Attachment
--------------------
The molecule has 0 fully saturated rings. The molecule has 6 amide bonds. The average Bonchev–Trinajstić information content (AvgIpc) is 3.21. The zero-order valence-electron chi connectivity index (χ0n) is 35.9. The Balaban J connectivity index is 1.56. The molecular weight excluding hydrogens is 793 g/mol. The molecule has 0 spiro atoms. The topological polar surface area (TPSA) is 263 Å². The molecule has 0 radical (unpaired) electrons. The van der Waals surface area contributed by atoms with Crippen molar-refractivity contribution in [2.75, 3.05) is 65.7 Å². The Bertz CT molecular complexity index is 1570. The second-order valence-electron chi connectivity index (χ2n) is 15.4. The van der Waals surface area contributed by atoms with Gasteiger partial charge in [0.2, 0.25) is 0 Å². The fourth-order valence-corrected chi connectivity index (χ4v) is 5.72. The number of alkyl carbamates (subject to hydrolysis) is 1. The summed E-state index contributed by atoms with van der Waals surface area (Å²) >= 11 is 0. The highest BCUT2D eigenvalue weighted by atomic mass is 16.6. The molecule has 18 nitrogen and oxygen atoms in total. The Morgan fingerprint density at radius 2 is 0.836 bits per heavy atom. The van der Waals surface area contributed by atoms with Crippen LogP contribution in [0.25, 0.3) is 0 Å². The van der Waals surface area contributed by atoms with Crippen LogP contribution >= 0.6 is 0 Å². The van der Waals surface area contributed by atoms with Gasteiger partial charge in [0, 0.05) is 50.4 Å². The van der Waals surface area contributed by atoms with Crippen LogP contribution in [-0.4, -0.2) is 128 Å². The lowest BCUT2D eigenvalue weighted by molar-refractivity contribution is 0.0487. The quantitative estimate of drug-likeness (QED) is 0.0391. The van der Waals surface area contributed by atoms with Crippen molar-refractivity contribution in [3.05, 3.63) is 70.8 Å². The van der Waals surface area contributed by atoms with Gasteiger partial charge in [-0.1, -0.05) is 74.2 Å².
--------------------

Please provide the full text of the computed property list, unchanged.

The molecule has 0 fully saturated rings. The molecule has 6 amide bonds. The average Bonchev–Trinajstić information content (AvgIpc) is 3.21. The zero-order valence-electron chi connectivity index (χ0n) is 35.9. The Balaban J connectivity index is 1.56. The molecular weight excluding hydrogens is 793 g/mol. The molecule has 0 spiro atoms. The topological polar surface area (TPSA) is 263 Å². The molecule has 0 radical (unpaired) electrons. The van der Waals surface area contributed by atoms with Crippen molar-refractivity contribution in [2.75, 3.05) is 65.7 Å². The Bertz CT molecular complexity index is 1570. The second-order valence-electron chi connectivity index (χ2n) is 15.4. The van der Waals surface area contributed by atoms with Gasteiger partial charge in [0.2, 0.25) is 0 Å². The fourth-order valence-corrected chi connectivity index (χ4v) is 5.72. The number of alkyl carbamates (subject to hydrolysis) is 1. The summed E-state index contributed by atoms with van der Waals surface area (Å²) >= 11 is 0. The highest BCUT2D eigenvalue weighted by atomic mass is 16.6. The molecule has 18 nitrogen and oxygen atoms in total. The Morgan fingerprint density at radius 2 is 0.836 bits per heavy atom. The van der Waals surface area contributed by atoms with Crippen LogP contribution in [0.25, 0.3) is 0 Å². The van der Waals surface area contributed by atoms with Crippen LogP contribution >= 0.6 is 0 Å². The van der Waals surface area contributed by atoms with Gasteiger partial charge in [0, 0.05) is 50.4 Å². The van der Waals surface area contributed by atoms with Crippen LogP contribution in [-0.4, -0.2) is 128 Å². The lowest BCUT2D eigenvalue weighted by molar-refractivity contribution is 0.0487. The quantitative estimate of drug-likeness (QED) is 0.0391. The van der Waals surface area contributed by atoms with Crippen molar-refractivity contribution in [3.05, 3.63) is 70.8 Å². The van der Waals surface area contributed by atoms with Gasteiger partial charge in [-0.1, -0.05) is 74.2 Å².